The best way to create the dark frames is to shoot pictures in the dark (hence the name) by covering the lens. The dark frames must be created with the exposure time, temperature and ISO speed of the light frames (resp. flat frames). Since the temperature is important try to shoot dark frames at the end or during your imaging session. Take a few of them (between 10 and 20 is usually enough). DeepSkyStacker will combine them automatically to create and use a clean master dark or master dark flat.
The Flat Frames are used to correct the vignetting and uneven field illumination created by dust or smudges in your optical train.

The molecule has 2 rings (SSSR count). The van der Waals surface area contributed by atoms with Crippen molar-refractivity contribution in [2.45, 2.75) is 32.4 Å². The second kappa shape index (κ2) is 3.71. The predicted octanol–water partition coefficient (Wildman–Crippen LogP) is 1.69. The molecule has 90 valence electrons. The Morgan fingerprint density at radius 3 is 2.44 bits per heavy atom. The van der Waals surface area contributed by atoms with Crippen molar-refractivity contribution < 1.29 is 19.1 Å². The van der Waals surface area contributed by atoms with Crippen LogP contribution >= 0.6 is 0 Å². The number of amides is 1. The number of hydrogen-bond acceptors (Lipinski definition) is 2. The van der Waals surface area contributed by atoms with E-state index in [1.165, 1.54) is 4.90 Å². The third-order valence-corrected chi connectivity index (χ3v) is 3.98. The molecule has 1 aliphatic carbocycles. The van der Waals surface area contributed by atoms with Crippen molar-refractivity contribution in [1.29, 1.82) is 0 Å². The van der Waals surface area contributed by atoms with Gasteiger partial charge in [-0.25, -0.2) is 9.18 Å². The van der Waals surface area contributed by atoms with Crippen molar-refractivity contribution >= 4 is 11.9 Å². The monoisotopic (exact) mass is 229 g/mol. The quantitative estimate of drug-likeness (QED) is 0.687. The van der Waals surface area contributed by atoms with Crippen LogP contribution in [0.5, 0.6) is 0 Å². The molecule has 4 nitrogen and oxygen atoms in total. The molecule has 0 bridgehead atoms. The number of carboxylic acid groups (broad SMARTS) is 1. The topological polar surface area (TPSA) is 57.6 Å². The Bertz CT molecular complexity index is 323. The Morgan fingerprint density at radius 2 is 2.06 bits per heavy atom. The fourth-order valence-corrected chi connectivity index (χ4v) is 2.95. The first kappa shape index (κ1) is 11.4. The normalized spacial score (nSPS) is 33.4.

To create good flat frames it is very important to not remove your camera from your telescope before taking them (including not changing the focus). You can use a lot of different methods (including using a flatbox) but I found that the simplest way is to put a white T shirt in front of your telescope and smooth out the folds. Then shoot something luminous (a flash, a bright white light, the sky at dawn...) and let the camera decide on the exposure time (Av mode). The flat frames should be created with the ISO speed of the light frames. The temperature is not important. Take a few of them (between 10 and 20 is usually enough). DeepSkyStacker will combine them automatically to create and use a clean master flat frame." - DeepSkyStacker FAQ